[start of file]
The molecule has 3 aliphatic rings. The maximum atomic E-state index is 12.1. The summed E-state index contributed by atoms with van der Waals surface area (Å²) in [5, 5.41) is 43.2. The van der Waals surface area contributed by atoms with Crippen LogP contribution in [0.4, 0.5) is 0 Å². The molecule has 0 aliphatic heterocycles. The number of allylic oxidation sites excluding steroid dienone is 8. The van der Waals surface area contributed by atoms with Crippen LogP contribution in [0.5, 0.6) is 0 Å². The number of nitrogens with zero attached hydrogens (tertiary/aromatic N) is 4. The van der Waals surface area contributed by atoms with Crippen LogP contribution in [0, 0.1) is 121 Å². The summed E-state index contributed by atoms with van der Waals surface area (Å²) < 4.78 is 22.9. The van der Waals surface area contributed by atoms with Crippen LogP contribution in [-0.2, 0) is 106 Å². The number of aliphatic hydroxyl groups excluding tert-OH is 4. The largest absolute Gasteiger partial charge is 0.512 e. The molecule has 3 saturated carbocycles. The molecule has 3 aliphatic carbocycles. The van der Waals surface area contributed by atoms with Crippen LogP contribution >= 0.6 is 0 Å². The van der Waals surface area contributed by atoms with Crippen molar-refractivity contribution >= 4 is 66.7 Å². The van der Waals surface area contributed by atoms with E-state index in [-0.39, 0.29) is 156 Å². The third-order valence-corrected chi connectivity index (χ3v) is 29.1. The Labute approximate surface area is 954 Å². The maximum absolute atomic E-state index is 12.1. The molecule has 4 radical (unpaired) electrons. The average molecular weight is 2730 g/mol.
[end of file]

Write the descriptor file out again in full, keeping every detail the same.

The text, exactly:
The molecule has 3 aliphatic rings. The maximum atomic E-state index is 12.1. The summed E-state index contributed by atoms with van der Waals surface area (Å²) in [5, 5.41) is 43.2. The van der Waals surface area contributed by atoms with Crippen LogP contribution in [0.4, 0.5) is 0 Å². The molecule has 0 aliphatic heterocycles. The number of allylic oxidation sites excluding steroid dienone is 8. The van der Waals surface area contributed by atoms with Crippen LogP contribution in [0.5, 0.6) is 0 Å². The number of nitrogens with zero attached hydrogens (tertiary/aromatic N) is 4. The van der Waals surface area contributed by atoms with Crippen LogP contribution in [0, 0.1) is 121 Å². The summed E-state index contributed by atoms with van der Waals surface area (Å²) < 4.78 is 22.9. The van der Waals surface area contributed by atoms with Crippen LogP contribution in [-0.2, 0) is 106 Å². The number of aliphatic hydroxyl groups excluding tert-OH is 4. The largest absolute Gasteiger partial charge is 0.512 e. The molecule has 3 saturated carbocycles. The molecule has 3 aliphatic carbocycles. The van der Waals surface area contributed by atoms with Crippen LogP contribution >= 0.6 is 0 Å². The van der Waals surface area contributed by atoms with Crippen molar-refractivity contribution >= 4 is 66.7 Å². The van der Waals surface area contributed by atoms with E-state index in [-0.39, 0.29) is 156 Å². The third-order valence-corrected chi connectivity index (χ3v) is 29.1. The Labute approximate surface area is 954 Å². The maximum absolute atomic E-state index is 12.1. The molecule has 4 radical (unpaired) electrons. The average molecular weight is 2730 g/mol.